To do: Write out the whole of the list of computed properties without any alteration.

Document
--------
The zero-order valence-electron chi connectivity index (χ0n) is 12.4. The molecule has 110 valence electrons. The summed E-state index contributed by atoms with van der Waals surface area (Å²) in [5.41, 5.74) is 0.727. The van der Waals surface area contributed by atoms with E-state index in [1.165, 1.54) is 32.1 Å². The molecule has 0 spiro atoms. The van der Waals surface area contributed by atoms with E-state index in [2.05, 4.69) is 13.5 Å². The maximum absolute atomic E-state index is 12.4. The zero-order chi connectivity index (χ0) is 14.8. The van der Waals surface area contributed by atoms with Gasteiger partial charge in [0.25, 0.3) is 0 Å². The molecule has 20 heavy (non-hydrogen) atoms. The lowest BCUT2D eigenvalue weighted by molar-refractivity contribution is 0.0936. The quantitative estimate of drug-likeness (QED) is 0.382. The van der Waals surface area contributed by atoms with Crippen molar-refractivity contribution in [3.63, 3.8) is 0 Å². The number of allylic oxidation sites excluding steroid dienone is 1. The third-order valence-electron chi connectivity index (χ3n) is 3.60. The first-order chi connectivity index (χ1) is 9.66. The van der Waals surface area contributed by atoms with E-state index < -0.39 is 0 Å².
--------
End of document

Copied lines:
The zero-order valence-electron chi connectivity index (χ0n) is 12.4. The molecule has 110 valence electrons. The summed E-state index contributed by atoms with van der Waals surface area (Å²) in [5.41, 5.74) is 0.727. The van der Waals surface area contributed by atoms with E-state index in [1.165, 1.54) is 32.1 Å². The molecule has 0 spiro atoms. The van der Waals surface area contributed by atoms with E-state index in [2.05, 4.69) is 13.5 Å². The maximum absolute atomic E-state index is 12.4. The zero-order chi connectivity index (χ0) is 14.8. The van der Waals surface area contributed by atoms with Gasteiger partial charge in [0.25, 0.3) is 0 Å². The molecule has 20 heavy (non-hydrogen) atoms. The lowest BCUT2D eigenvalue weighted by molar-refractivity contribution is 0.0936. The quantitative estimate of drug-likeness (QED) is 0.382. The van der Waals surface area contributed by atoms with Crippen molar-refractivity contribution in [3.63, 3.8) is 0 Å². The number of allylic oxidation sites excluding steroid dienone is 1. The third-order valence-electron chi connectivity index (χ3n) is 3.60. The first-order chi connectivity index (χ1) is 9.66. The van der Waals surface area contributed by atoms with E-state index < -0.39 is 0 Å².